DR. NEAL HOUSTON

Adult Integrative/Behavioral Health Specialist

The Life Therapy Group®™ Mental Health & Life Wellness Site

MJA Healthcare Network

570-688-9888
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Friday, May 31, 2013

WHAT IS TRAUMATIC BRAIN INJURY?


Traumatic brain injury (TBI), also known as intracranial injury, occurs when an external force traumatically injures the brain.


Men are at higher risk for violence in our society, and therefore, they are also at higher risk for traumatic brain injury (TBI). TBI results from a sudden blow to the skull do to collision( causing a concussion), sudden penetration of the skull, blast pressure waves, or the head being thrust out of position. The injury may damage a specific part of the brain or diffuse throughout the brain tissue.

TBI symptoms can be subtle and thus go unrecognized in many people; moreover, the symptoms are often similar to those caused by other problems, resulting in misdiagnosis. TBI symptoms may last only a few days or weeks, or they may be permanent. Even mild TBI can produce long-lasting cognitive and behavioral effects that significantly impair substance abuse recovery. For instance, a person's ability to except and integrate information in treatment may be compromised by TBI. The injury may also cause the person to act impulsively without being able to explain why.

TBI is a major cause of death and disability worldwide, especially in children and young adults. Males sustain traumatic brain injuries more frequently than do females. Causes include falls, vehicle accidents, and violence. Prevention measures include use of technology to protect those suffering from automobile accidents, such as seat belts and sports or motorcycle helmets, as well as efforts to reduce the number of automobile accidents, such as safety education programs and enforcement of traffic laws.

TBI symptoms can include:

  • Motor, sensory, and emotional effects
  • Dizziness, lightheadedness, or vertigo
  • Fatigue or lethargy
  • Gait disorder
  • Headaches or other pain symptoms
  • Nausea
  • Difficulty regulating emotions
  • Sleep disturbances
  • Weakness
  • Cognitive problems
  • Executive function problems affecting one's ability to organize thoughts and plans, following through on intentions, do abstract reasoning, some problems, make judgments, or read
  • Impaired attention and concentration
  • Language and communication impairments
  • Reduce cognitive speed and endurance
  • Reduced multitasking ability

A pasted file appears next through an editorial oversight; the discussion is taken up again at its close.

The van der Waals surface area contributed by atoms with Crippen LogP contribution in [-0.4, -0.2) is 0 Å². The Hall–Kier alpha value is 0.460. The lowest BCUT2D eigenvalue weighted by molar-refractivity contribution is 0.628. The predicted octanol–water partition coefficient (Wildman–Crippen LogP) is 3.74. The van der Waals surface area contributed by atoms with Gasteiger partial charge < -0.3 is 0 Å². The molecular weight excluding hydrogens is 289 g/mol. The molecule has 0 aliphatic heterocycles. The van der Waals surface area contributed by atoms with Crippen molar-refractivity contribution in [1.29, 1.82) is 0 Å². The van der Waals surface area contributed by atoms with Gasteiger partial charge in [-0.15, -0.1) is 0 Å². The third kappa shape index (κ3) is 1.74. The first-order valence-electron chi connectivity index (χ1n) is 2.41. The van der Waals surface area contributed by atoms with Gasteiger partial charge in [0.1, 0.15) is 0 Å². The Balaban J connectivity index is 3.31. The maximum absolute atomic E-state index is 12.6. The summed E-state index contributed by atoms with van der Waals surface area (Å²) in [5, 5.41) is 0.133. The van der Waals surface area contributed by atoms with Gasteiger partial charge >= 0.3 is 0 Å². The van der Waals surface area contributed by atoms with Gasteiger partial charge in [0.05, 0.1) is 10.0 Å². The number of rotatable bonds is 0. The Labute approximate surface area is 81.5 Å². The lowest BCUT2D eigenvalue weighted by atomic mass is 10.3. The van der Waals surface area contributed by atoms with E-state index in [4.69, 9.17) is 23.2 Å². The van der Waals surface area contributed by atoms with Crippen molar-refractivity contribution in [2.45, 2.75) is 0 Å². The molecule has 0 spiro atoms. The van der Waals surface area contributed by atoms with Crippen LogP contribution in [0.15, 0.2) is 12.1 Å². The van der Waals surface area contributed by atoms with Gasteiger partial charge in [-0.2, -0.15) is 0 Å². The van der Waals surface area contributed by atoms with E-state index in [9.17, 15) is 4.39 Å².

• Worsening memory
  • Impulsive, disruptive, or inappropriate behavior
  • Aggression and irritability
  • Apathy or lack of spontaneity
  • Personality changes
  • Anxiety
  • Lack of self-awareness ( including lack of awareness of cognitive deficits)
  • Sensory impairments ( blurred vision, sensitivity to light, ringing ears, and itching)

Treatment should be adapted to meet the specific needs of clients with TBI:


  • Modify psychoeducational and cognitive-behavioral counseling approaches to be sure that clients with TBI are able to incorporate the information.
  • Adapt treatment to accommodate the shorter attention span of clients with TBI.
  • Help clients develop and implement coping strategies to manage everyday functioning, such as making lists, managing stress, and asking for the support of others.
  • Note that inappropriate affective responses (e.g., anger disproportional to stimulus) may be symptoms of TBI.
  • Educate the client about TBI, it symptoms, and its effects.
  • Work with families to assist clients in their recovery from both TBI and substance abuse disorders.

These resources provide more information on recognizing and treating clients with TBI:

Family Issues:
TBI of any severity can disrupt families, in no small part because of family members' changing roles in response to the patient's difficulties, even if these problems ultimately improve. Immediate family involvement and education about the course of illness is crucial, and ongoing attention should be paid to family needs as time passes. Supporting families can improve outcomes by ensuring that the patient's recovery is not hampered by a deteriorating family situation. Many providers will not have the time or expertise to include families in all phases of treatment; again, clinicians should not hesitate to seek out available expertise and support groups early in the course of illness.






Background Information:
The conflicts in Iraq and Afghanistan have resulted in increased numbers of Veterans who have experienced traumatic brain injuries (TBI). The Department of Defense and the Defense and Veteran's Brain Injury Center estimate that 22% of all combat casualties from these conflicts are brain injuries, compared to 12% of Vietnam related combat casualties. 60-80% of soldiers who have other blast injuries may also have traumatic brain injuries. This fact sheet provides information on the classification and natural history of traumatic brain injury; comorbidities in the Veteran population; challenges in the diagnosis and treatment of these disorders; and special issues for families living with traumatic brain injury.